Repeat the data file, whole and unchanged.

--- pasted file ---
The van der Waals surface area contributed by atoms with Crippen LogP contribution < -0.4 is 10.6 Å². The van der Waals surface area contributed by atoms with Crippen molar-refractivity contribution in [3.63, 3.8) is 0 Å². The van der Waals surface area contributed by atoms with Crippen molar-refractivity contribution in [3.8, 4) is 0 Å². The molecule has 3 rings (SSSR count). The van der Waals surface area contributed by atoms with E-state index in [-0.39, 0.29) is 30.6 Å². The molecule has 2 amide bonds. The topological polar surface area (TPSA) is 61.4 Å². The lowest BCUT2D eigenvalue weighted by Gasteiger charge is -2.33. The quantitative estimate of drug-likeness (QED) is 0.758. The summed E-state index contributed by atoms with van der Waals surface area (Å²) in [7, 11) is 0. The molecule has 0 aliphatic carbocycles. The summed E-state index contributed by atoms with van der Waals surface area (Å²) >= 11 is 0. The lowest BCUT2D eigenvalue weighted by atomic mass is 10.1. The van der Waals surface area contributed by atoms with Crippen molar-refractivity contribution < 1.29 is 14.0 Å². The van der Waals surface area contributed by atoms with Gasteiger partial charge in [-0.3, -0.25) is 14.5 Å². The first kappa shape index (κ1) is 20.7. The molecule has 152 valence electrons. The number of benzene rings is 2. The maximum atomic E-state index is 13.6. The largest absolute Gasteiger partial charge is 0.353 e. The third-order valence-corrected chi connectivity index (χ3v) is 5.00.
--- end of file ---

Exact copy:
The van der Waals surface area contributed by atoms with Crippen LogP contribution < -0.4 is 10.6 Å². The van der Waals surface area contributed by atoms with Crippen molar-refractivity contribution in [3.63, 3.8) is 0 Å². The van der Waals surface area contributed by atoms with Crippen molar-refractivity contribution in [3.8, 4) is 0 Å². The molecule has 3 rings (SSSR count). The van der Waals surface area contributed by atoms with E-state index in [-0.39, 0.29) is 30.6 Å². The molecule has 2 amide bonds. The topological polar surface area (TPSA) is 61.4 Å². The lowest BCUT2D eigenvalue weighted by Gasteiger charge is -2.33. The quantitative estimate of drug-likeness (QED) is 0.758. The summed E-state index contributed by atoms with van der Waals surface area (Å²) in [7, 11) is 0. The molecule has 0 aliphatic carbocycles. The summed E-state index contributed by atoms with van der Waals surface area (Å²) >= 11 is 0. The lowest BCUT2D eigenvalue weighted by atomic mass is 10.1. The van der Waals surface area contributed by atoms with Crippen molar-refractivity contribution < 1.29 is 14.0 Å². The van der Waals surface area contributed by atoms with Gasteiger partial charge in [-0.3, -0.25) is 14.5 Å². The first kappa shape index (κ1) is 20.7. The molecule has 152 valence electrons. The number of benzene rings is 2. The maximum atomic E-state index is 13.6. The largest absolute Gasteiger partial charge is 0.353 e. The third-order valence-corrected chi connectivity index (χ3v) is 5.00.